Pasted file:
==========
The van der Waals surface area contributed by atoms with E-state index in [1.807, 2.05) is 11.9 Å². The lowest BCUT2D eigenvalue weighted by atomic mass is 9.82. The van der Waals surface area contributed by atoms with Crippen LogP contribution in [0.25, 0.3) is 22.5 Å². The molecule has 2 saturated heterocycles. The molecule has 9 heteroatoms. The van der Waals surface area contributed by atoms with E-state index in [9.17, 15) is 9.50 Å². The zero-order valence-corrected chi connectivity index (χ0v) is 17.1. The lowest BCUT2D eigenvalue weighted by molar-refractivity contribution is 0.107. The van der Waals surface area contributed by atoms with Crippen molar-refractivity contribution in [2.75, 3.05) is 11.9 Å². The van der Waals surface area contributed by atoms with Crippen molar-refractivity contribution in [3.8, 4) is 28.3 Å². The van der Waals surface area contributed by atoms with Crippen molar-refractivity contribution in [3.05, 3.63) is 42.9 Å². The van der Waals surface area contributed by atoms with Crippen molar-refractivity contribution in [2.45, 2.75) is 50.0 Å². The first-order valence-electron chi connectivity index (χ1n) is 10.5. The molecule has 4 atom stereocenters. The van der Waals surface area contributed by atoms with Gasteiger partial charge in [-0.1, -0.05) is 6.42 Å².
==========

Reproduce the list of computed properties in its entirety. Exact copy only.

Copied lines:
The van der Waals surface area contributed by atoms with E-state index in [1.807, 2.05) is 11.9 Å². The lowest BCUT2D eigenvalue weighted by atomic mass is 9.82. The van der Waals surface area contributed by atoms with Crippen LogP contribution in [0.25, 0.3) is 22.5 Å². The molecule has 2 saturated heterocycles. The molecule has 9 heteroatoms. The van der Waals surface area contributed by atoms with E-state index in [9.17, 15) is 9.50 Å². The zero-order valence-corrected chi connectivity index (χ0v) is 17.1. The lowest BCUT2D eigenvalue weighted by molar-refractivity contribution is 0.107. The van der Waals surface area contributed by atoms with Crippen molar-refractivity contribution in [2.75, 3.05) is 11.9 Å². The van der Waals surface area contributed by atoms with Crippen molar-refractivity contribution in [3.8, 4) is 28.3 Å². The van der Waals surface area contributed by atoms with Crippen molar-refractivity contribution in [3.05, 3.63) is 42.9 Å². The van der Waals surface area contributed by atoms with Crippen molar-refractivity contribution in [2.45, 2.75) is 50.0 Å². The first-order valence-electron chi connectivity index (χ1n) is 10.5. The molecule has 4 atom stereocenters. The van der Waals surface area contributed by atoms with Gasteiger partial charge in [-0.1, -0.05) is 6.42 Å².